The imagery of Mary standing on a half-sphere, crushing the head of a serpent, symbolizes a spiritual battle against evil in our world. Mary calls us to embrace God's perspective, distinct from the world's ways, urging us to seek true conversion and extend it to the world. Her open hands adorned with rings emitting rays of light signify the grace of conversion Christians seek from Mary. The radiance of these beams underscores trust in Mary's faithfulness, her intervention's efficacy, and the ultimate victory, mirroring the beauty of the apparition witnessed by Catherine.

On the reverse, the letter "M" surmounted by a cross intertwines Mary's initial with the Cross of Christ, illustrating their inseparable connection. Mary, linked to human salvation through Jesus, participates in the redeeming sacrifice. Two hearts at the bottom depict the Sacred Heart of Jesus, crowned with thorns, symbolizing His passionate love, and the Immaculate Heart of Mary, pierced by a sword, representing her acceptance of her Son's sacrifice for our salvation. The proximity of these hearts signifies Mary's intimate connection with Jesus.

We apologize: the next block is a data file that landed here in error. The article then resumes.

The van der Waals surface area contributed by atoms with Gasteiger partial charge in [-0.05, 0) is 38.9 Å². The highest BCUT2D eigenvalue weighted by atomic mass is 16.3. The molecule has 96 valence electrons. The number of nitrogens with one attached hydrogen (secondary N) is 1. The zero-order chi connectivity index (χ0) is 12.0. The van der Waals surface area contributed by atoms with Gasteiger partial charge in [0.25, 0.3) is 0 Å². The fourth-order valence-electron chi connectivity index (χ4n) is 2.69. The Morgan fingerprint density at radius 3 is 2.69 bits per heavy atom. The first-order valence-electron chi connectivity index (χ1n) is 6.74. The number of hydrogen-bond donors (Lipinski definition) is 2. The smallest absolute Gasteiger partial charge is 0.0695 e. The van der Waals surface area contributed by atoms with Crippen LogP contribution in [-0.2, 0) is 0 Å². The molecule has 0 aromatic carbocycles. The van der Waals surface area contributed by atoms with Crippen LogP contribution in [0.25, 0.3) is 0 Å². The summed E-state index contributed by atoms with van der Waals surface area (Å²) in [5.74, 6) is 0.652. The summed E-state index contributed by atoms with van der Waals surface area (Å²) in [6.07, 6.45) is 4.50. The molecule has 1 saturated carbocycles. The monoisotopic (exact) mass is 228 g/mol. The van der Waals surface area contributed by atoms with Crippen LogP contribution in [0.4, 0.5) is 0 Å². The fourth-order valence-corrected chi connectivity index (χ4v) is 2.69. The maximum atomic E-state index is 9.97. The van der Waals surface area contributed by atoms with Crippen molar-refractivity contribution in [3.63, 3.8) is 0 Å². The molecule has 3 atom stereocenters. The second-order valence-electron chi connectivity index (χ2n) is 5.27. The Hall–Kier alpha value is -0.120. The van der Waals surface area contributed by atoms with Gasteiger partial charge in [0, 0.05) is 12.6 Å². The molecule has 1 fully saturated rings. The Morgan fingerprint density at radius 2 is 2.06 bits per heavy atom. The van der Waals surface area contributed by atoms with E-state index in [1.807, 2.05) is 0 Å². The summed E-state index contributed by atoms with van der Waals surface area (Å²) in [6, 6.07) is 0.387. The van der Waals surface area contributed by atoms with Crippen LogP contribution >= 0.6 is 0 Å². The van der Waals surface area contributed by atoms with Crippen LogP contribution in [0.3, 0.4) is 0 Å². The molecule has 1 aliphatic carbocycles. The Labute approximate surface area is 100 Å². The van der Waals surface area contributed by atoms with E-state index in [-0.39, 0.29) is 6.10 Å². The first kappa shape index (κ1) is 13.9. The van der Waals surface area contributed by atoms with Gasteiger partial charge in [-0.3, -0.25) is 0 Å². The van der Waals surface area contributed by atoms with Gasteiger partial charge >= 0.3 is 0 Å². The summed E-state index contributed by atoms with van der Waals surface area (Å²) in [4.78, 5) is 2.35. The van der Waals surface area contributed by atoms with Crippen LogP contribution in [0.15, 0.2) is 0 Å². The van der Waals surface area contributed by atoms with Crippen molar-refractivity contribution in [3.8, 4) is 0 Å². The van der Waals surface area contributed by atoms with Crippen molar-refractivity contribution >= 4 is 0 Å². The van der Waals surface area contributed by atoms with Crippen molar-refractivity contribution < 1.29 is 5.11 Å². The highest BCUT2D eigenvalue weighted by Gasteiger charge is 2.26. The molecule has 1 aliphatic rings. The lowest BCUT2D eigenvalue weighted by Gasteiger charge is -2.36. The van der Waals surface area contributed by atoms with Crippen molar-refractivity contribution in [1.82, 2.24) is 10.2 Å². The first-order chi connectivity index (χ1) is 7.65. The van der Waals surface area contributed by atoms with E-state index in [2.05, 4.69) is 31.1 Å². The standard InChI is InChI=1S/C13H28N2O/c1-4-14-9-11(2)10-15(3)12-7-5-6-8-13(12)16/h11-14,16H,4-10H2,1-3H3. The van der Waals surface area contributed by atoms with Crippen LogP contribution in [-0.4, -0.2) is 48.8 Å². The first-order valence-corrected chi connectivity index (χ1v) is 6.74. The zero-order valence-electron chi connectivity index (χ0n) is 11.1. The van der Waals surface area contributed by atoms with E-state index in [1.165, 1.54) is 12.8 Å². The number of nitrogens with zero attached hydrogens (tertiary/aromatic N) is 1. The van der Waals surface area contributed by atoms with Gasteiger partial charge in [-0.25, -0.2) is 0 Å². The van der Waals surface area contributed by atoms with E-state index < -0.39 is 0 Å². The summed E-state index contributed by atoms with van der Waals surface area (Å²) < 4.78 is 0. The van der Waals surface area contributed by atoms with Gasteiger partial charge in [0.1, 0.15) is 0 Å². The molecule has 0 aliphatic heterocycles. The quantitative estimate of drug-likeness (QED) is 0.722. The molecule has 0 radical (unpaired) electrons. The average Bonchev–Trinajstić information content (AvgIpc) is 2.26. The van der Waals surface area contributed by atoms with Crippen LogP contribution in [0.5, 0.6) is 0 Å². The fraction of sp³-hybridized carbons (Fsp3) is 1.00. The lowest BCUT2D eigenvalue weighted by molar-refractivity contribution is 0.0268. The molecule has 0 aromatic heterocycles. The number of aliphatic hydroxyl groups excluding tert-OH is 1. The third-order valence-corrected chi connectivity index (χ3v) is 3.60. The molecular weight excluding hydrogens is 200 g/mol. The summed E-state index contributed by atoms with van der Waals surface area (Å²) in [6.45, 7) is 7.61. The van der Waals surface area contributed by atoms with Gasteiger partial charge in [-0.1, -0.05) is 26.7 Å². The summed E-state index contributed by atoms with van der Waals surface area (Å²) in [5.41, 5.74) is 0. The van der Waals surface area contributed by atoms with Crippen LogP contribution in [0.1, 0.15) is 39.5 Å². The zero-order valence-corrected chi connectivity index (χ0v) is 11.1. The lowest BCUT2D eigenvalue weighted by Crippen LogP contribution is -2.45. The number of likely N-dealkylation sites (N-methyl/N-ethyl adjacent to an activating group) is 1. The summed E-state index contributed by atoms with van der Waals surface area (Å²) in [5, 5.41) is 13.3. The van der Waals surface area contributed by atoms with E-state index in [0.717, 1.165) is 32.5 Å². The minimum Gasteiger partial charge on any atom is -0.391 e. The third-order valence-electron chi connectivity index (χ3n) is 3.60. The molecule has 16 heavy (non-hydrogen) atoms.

Twelve stars encircling the medal's edge represent the apostles and the Church, inviting each baptized person to join Christ's mission. The medal, through its symbolism, prompts individuals to unite their hearts with Jesus and Mary, emphasizing the intimate relationship between Mary's life and Christ's.

In its entirety, the Miraculous Medal serves as a call to conscience, urging individuals to follow the path of love, mirroring Christ and Mary's total self-gift. It encourages believers to actively participate in Christ's mission, embodying the transformative power of love and selflessness.


Catherine adhered to her confessor's instructions, from the earliest days, to maintain the secrecy of her identity as the recipient to whom Our Lady had revealed the Miraculous Medal. She passed away 46 years later on December 31, 1876.


Pope Pius XI beatified her in 1933, and Pope Pius XII canonized her in 1947. The Feast of St. Catherine Labouré is commemorated on November 28. 


November 27 is the Feast of Our Lady of the Miraculous Medal.